I've recently heard that if a home owner sells their home in a short sale they will be sent a 1099 tax document by the Federal goverment. The home owners are selling the home for less than what is owed and the goverment considers the loss "income". If you owe $140,000 and short sell for $100,000 you will be sent a 1099 for the income of $40,000. If the home is foreclosed on the same thing will happen, only difference is the seller is working to sell, they just walk away. Under both situations your credit is ruined. How does one know what the best choice is? What is your view?
I have attached a copy of the IRS Mortgage Forgiveness Debt Relief Act of 2007 (Which was extended last year through 2012) that allows I believe up to $500K for a single person and 1Million for a married couple in mortgage debt forgiveness for the sale of a borrowers residences.
There are also ways a good CPA and also do it with investment properties as well...
But they DON'T have to pay taxes on debt forgiven on a primary!
Thank you! I just was talking to someone today about this IRS Mortgage Forgiveness Debt Relief Act of 2007. But when I was working on a Short Sale Listing the Bank up front told the sellers on their Phone Interview that they would be get a tax 1099. I was unaware of the Debt Relief Act so what could I say to the seller after the bank just told them that they would get a tax 1099. I did tell them to talk to their CPA. This did make the Seller back out of wanting to do the Short Sale process on their home. It is nice to have this pdf file for any future similar situations.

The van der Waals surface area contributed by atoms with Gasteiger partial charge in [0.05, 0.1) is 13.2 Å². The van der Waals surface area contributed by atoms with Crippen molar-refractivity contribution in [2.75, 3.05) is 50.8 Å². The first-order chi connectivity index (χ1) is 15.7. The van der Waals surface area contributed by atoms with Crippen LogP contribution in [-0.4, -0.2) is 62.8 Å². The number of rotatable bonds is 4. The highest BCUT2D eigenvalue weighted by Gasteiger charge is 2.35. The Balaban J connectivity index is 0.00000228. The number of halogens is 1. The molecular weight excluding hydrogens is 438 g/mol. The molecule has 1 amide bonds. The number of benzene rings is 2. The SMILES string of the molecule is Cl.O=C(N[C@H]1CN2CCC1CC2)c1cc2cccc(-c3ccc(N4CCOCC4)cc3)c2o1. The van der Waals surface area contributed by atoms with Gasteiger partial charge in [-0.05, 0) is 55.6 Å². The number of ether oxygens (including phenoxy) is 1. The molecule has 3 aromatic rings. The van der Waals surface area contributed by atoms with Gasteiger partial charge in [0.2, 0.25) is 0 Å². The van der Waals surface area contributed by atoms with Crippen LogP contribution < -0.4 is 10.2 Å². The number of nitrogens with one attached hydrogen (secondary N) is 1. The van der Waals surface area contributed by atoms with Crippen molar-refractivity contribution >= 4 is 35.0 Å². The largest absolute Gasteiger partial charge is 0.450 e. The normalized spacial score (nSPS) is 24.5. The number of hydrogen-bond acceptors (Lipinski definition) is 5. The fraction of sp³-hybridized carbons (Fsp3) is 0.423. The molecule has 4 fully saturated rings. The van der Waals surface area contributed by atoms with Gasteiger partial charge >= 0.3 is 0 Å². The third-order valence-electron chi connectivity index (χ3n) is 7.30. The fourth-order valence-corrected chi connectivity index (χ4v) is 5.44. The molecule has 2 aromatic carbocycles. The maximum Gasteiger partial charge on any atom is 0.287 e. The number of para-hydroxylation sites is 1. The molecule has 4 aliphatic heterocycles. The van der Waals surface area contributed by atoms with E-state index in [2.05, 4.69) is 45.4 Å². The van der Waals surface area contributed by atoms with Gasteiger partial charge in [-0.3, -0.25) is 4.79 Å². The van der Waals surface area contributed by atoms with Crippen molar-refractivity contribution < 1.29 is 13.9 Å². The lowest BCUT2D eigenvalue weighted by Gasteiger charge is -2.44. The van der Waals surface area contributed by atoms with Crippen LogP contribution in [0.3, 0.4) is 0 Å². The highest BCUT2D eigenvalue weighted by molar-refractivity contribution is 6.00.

They'll still likely get a 1099 Linda, they just won't have to pay taxes on that deficiency if it meets the requirements. I'll usually state the obvious to borrowers, give them the doc., but remind them that I'm their agent, not their CPA!!
Kay, definitely not a good idea to tell borrowers specific numbers. Its a reality that if a borrower is late on many debts for some time, in major debt, and in full mortgage default, a short sale will actually IMPROVE their credit score in many cases. Same thing with a bankruptcy. Obviously getting RID of the debt and no longer having the late payment report will help. If they are never even late on a payment and have a high score, it can still effect them upwards of 100 points. 50 points is about average, BUT the average late payment is 30 points+ each!
A foreclosure will typically range 200-300 points. A borrower can qualify for a fannie mae loan in as little as 2 years after a short sale.
There are no definitive decreases that can be predicted on a borrowers credit for a short sale, foreclosure, or really any derogatory reporting item, as there are MANY variables and factors that impact credit scores
Thanks for the information. This is my first night as a member and I got one of my burning questions anwered! I have represented the buyer on all of the short sale transactions that I have done and now I am listing one so this is definitely helpful information! Thanks again.
Not that there are very many in this price range, but caps for property value in the Debt Relief Act are actually 1 mill for single individual and 2 mill for a couple. As Mike stated there are other possible remedies for taxes on non primary properties based on current insolvency, etc. Another good reason to take care of the short sale prior to BK in many cases. Definitely a good idea to have a good CPA that fully understands this area of the tax law to refer them to.
I spoke to a tax attorney for about half an hour a little over 5 years ago when I was first getting involved in the foreclosure market. When I asked him if there were any situations that it would be better for the homeowner to not do the short sale because it might harm them in some way, he flat out said "I can't think of one instance that a foreclosure would be better than the short sale".
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